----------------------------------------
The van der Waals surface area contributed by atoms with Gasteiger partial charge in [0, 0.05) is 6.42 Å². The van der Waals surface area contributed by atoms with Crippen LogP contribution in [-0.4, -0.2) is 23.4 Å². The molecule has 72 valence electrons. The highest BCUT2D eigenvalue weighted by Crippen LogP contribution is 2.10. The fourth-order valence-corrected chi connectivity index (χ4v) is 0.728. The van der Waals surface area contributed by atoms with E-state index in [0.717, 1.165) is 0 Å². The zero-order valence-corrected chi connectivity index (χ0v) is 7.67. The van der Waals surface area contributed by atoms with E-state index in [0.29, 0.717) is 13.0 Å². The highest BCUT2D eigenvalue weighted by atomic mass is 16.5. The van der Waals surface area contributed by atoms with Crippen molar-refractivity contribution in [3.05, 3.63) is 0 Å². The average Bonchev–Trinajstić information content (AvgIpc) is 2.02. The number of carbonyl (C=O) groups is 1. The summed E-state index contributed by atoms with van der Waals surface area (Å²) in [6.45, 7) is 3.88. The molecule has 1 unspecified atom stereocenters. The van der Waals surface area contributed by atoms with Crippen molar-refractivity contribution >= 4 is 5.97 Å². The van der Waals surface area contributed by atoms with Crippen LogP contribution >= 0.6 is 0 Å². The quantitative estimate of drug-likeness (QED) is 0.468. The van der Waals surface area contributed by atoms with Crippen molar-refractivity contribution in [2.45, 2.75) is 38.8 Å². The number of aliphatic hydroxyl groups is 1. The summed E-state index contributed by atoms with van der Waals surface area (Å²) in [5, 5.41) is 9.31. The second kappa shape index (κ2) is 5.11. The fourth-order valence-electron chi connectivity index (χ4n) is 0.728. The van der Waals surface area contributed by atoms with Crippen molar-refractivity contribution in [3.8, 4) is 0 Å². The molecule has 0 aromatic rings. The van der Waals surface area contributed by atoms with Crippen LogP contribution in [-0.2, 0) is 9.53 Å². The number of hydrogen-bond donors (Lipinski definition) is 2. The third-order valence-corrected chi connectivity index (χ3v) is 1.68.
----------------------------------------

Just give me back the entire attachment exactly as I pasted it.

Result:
The van der Waals surface area contributed by atoms with Gasteiger partial charge in [0, 0.05) is 6.42 Å². The van der Waals surface area contributed by atoms with Crippen LogP contribution in [-0.4, -0.2) is 23.4 Å². The molecule has 72 valence electrons. The highest BCUT2D eigenvalue weighted by Crippen LogP contribution is 2.10. The fourth-order valence-corrected chi connectivity index (χ4v) is 0.728. The van der Waals surface area contributed by atoms with E-state index in [0.717, 1.165) is 0 Å². The zero-order valence-corrected chi connectivity index (χ0v) is 7.67. The van der Waals surface area contributed by atoms with E-state index in [0.29, 0.717) is 13.0 Å². The highest BCUT2D eigenvalue weighted by atomic mass is 16.5. The van der Waals surface area contributed by atoms with Crippen molar-refractivity contribution in [3.05, 3.63) is 0 Å². The average Bonchev–Trinajstić information content (AvgIpc) is 2.02. The number of carbonyl (C=O) groups is 1. The summed E-state index contributed by atoms with van der Waals surface area (Å²) in [6.45, 7) is 3.88. The molecule has 1 unspecified atom stereocenters. The van der Waals surface area contributed by atoms with Crippen molar-refractivity contribution >= 4 is 5.97 Å². The van der Waals surface area contributed by atoms with Crippen LogP contribution >= 0.6 is 0 Å². The quantitative estimate of drug-likeness (QED) is 0.468. The van der Waals surface area contributed by atoms with Crippen molar-refractivity contribution in [2.45, 2.75) is 38.8 Å². The number of aliphatic hydroxyl groups is 1. The summed E-state index contributed by atoms with van der Waals surface area (Å²) in [5, 5.41) is 9.31. The second kappa shape index (κ2) is 5.11. The fourth-order valence-electron chi connectivity index (χ4n) is 0.728. The van der Waals surface area contributed by atoms with Crippen molar-refractivity contribution in [3.8, 4) is 0 Å². The molecule has 0 aromatic rings. The van der Waals surface area contributed by atoms with Crippen LogP contribution in [-0.2, 0) is 9.53 Å². The number of hydrogen-bond donors (Lipinski definition) is 2. The third-order valence-corrected chi connectivity index (χ3v) is 1.68.